Reflections on a government shutdown
By Neal Larson
The mainstream media is asking America, very thoughtfully, “Which party is to blame for the government shutdown, the Republican Party or the Tea Party?” As the pressure builds to reopen the government so we can all start watching the Panda Cam again, most conservatives aren’t asking if the GOP will cave, but when.
At this writing, they haven’t. I have been pleasantly surprised at the GOP’s resolve thus far. Sometimes it’s hard to tell the difference between a fortitudinous backbone or a lit up Congressional switchboard, but either way we’ll take it. Both sides claim polling is on their side, with Democrats illustrating America’s reluctance to shut down the government to delay or defund Obamacare. Republicans are rightly saying Americans want their government open for business without Obamacare. Comically, neither side acknowledges the opponent’s polling, but both sides are correct, technically.
But let’s put it in these simple terms. Americans want the government funded. They don’t want Obamacare. Republicans are proposing exactly that. Democrats are not. They want Obamacare to hitch a ride with the rest of the appropriations. While the President claims his election is a mandate to preserve his landmark healthcare legislation, the House of Representatives — the people’s house — has equal footing in saying they were elected with a mandate to stop it.
The President insists Obamacare has been legislated, litigated, and adjudicated and is the law of the land and is here to stay. Apparently his Indonesian madrasa didn’t teach him that Congress has the power (and the obligation) to repeal bad laws. Just because a law has been passed doesn’t mean we and all future generations must live with it as if Gilbert Gottfried is our Siamese twin. Lots of laws have been repealed, from the Jim Crow Laws to the Women’s Health and Human Life Protection Act. There are many others, including the National Maximum Speed Law and Food and Fuel Control Act. (And the now-forgotten Joe Biden Affordable Plugs Act and the Nancy Pelosi Affordable Botox Act.)
I know the President has grand visions that in 50 years we’ll speak of the Affordable Care Act with the same reverence we say “Social Security” and “Medicare” or the “Civil Rights Act”. It’s not boding well, however for his health law. In 1935, Social Security passed 372-33 in the House and 77-6 in the Senate. Three decades later, Medicare passed 307-116 in the House, and 70-24 in the upper chamber. The Civil Rights Act passed 289-186 in the House, and the Senate approving 73-27. None of these pieces of historic, nation-shaping legislation required a “Cornhusker Kickback” or “Louisiana Purchase”. All had significant bipartisan support and to my knowledge none of them ever led to a government shutdown.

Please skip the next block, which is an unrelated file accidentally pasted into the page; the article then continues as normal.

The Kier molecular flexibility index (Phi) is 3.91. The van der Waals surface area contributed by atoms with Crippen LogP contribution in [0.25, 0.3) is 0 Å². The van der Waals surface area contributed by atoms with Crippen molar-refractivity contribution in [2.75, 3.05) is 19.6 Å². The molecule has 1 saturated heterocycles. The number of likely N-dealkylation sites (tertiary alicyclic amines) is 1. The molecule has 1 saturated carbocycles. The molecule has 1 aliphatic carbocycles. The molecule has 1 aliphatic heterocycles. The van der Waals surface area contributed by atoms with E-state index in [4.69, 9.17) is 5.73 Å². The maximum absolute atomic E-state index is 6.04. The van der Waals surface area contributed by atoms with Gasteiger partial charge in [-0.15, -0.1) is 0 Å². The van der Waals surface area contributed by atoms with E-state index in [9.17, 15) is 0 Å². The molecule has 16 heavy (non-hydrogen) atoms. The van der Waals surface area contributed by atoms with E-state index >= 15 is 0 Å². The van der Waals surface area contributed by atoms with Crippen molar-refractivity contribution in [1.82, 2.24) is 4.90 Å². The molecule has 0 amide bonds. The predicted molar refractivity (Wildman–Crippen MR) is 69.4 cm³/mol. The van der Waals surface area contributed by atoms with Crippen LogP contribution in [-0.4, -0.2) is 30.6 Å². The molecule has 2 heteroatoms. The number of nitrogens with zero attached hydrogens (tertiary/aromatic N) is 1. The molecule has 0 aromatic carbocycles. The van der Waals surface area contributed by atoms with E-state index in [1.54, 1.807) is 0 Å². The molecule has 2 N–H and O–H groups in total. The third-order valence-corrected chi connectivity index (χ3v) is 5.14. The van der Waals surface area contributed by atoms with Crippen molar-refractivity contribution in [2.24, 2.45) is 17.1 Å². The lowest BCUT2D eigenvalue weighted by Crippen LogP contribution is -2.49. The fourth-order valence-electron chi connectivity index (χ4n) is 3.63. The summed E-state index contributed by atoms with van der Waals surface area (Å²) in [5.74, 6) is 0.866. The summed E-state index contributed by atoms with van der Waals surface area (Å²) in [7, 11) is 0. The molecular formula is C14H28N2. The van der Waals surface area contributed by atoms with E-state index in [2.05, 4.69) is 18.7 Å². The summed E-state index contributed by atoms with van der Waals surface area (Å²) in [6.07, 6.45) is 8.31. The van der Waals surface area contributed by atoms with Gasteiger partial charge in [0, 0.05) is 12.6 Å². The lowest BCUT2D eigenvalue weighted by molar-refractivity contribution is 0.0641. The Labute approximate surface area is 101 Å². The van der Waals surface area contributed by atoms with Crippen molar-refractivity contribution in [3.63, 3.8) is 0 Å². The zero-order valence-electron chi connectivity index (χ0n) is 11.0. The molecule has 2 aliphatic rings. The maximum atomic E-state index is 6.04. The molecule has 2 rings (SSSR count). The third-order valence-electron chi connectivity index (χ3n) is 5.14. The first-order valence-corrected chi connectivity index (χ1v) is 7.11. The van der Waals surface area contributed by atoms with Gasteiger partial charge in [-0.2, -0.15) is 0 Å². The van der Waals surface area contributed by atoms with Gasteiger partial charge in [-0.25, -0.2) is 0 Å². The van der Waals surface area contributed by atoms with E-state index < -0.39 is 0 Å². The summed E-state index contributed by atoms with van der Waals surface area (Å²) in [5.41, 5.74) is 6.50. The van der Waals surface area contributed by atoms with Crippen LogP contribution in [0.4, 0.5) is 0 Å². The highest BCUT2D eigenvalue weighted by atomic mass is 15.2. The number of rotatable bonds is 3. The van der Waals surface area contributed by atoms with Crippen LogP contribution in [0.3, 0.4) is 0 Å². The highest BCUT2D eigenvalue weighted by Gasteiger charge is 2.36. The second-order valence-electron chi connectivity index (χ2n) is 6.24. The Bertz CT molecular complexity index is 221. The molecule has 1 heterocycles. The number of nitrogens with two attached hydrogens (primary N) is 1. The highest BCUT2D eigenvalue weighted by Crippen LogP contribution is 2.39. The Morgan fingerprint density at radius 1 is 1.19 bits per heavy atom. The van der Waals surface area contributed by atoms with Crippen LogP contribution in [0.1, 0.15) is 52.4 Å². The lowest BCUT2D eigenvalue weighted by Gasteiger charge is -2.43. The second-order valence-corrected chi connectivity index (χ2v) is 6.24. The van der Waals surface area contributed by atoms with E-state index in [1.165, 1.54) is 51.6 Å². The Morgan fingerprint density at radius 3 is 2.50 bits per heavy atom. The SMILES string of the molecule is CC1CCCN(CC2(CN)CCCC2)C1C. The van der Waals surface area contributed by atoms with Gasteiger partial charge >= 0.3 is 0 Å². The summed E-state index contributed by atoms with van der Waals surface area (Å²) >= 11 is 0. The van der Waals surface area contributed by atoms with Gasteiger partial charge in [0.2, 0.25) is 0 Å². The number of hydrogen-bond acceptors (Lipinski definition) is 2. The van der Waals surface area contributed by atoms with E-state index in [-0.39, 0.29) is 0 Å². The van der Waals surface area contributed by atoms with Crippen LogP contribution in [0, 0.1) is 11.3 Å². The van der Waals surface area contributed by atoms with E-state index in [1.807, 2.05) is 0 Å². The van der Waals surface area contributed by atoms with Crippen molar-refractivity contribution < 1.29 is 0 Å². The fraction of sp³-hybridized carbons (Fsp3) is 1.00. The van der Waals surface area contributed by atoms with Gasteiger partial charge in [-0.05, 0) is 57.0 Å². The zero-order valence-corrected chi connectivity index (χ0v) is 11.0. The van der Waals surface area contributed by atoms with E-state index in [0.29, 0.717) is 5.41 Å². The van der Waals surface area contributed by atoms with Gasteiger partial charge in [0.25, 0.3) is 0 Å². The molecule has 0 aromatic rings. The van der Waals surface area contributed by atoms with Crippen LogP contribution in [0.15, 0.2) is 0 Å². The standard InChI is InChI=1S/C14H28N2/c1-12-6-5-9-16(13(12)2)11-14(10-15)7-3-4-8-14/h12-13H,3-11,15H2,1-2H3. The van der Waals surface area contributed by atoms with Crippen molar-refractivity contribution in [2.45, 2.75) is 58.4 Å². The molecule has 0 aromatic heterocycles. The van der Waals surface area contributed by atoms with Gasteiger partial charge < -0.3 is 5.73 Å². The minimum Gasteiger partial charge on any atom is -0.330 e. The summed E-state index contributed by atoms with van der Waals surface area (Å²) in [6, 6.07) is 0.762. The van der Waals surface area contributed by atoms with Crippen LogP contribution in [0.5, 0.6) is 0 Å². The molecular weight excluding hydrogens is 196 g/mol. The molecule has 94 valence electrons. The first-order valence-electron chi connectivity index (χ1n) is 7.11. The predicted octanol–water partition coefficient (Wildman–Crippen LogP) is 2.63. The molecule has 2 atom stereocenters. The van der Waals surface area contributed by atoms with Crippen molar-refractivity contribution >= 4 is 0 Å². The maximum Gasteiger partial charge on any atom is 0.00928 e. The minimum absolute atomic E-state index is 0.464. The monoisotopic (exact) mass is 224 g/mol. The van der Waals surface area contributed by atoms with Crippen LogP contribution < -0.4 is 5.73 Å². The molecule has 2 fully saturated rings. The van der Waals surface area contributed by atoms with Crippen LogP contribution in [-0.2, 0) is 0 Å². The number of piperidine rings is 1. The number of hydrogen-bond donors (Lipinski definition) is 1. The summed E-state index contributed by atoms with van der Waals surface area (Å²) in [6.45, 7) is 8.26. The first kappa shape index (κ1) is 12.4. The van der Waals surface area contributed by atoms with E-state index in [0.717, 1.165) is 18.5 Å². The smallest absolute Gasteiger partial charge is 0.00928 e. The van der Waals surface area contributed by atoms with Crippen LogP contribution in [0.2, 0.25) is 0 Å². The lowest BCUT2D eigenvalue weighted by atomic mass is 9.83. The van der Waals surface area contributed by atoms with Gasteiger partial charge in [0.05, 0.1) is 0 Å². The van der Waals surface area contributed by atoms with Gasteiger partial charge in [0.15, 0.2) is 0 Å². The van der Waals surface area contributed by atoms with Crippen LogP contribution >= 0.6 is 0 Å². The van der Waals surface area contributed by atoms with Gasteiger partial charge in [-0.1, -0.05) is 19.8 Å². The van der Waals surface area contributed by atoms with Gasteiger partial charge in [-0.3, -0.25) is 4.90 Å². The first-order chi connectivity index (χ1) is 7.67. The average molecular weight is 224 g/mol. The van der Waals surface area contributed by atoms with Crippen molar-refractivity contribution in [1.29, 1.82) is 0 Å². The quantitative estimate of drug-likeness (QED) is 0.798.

Ask yourself a question. What’s wrong with having two separate votes? One of them to fund Obamacare and the other to fund the rest of government? I won’t answer, because we all know the answer. The simple truth is that Obamacare cannot stand a legislative test on its own. A majority of states don’t want it. Polling consistently shows strong support for repeal and overwhelming support for eliminating the individual mandate. It’s a partisan-passed law that has grown unpopular, and the Democrats are forcing us to live with it, because I guess that’s just who they are.
Meanwhile, President Barack “Benghazi IRS Scandal Fast and Furious NSA Spying” Obama is telling us… to just trust him and that the ACA will bring prices down. Just like we trusted him when he said we could keep our current plan if we liked it and that health care costs for individuals and families would be reduced significantly.
Those who trust him, deserve him.
Neal Larson of Idaho Falls is a conservative talk show host on KID Newsradio 590am and 92.1fm. “The Neal Larson Show” can be heard weekday mornings from 8:00 to 10:00. His email address is firstname.lastname@example.org.